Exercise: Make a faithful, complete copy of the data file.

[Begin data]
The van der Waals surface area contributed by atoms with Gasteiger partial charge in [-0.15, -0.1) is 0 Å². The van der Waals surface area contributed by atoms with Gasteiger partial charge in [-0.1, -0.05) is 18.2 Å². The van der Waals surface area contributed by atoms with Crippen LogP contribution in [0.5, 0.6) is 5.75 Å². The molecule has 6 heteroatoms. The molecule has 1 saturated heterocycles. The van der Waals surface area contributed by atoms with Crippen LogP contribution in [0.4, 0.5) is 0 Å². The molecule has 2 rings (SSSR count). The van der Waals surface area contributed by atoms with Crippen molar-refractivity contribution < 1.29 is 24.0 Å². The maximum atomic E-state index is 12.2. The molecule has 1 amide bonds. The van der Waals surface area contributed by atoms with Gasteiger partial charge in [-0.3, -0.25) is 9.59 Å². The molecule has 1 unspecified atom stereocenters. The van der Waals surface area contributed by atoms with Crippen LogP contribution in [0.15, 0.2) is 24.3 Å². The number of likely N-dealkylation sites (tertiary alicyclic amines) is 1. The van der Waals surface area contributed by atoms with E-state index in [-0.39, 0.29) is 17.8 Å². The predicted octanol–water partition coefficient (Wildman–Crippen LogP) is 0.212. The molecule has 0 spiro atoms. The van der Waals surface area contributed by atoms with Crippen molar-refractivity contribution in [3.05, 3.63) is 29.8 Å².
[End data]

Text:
The van der Waals surface area contributed by atoms with Gasteiger partial charge in [-0.15, -0.1) is 0 Å². The van der Waals surface area contributed by atoms with Gasteiger partial charge in [-0.1, -0.05) is 18.2 Å². The van der Waals surface area contributed by atoms with Crippen LogP contribution in [0.5, 0.6) is 5.75 Å². The molecule has 6 heteroatoms. The molecule has 1 saturated heterocycles. The van der Waals surface area contributed by atoms with Crippen LogP contribution in [0.4, 0.5) is 0 Å². The molecule has 2 rings (SSSR count). The van der Waals surface area contributed by atoms with Crippen molar-refractivity contribution < 1.29 is 24.0 Å². The maximum atomic E-state index is 12.2. The molecule has 1 amide bonds. The van der Waals surface area contributed by atoms with Gasteiger partial charge in [-0.3, -0.25) is 9.59 Å². The molecule has 1 unspecified atom stereocenters. The van der Waals surface area contributed by atoms with Crippen LogP contribution in [0.15, 0.2) is 24.3 Å². The number of likely N-dealkylation sites (tertiary alicyclic amines) is 1. The van der Waals surface area contributed by atoms with E-state index in [-0.39, 0.29) is 17.8 Å². The predicted octanol–water partition coefficient (Wildman–Crippen LogP) is 0.212. The molecule has 0 spiro atoms. The van der Waals surface area contributed by atoms with Crippen molar-refractivity contribution in [3.05, 3.63) is 29.8 Å².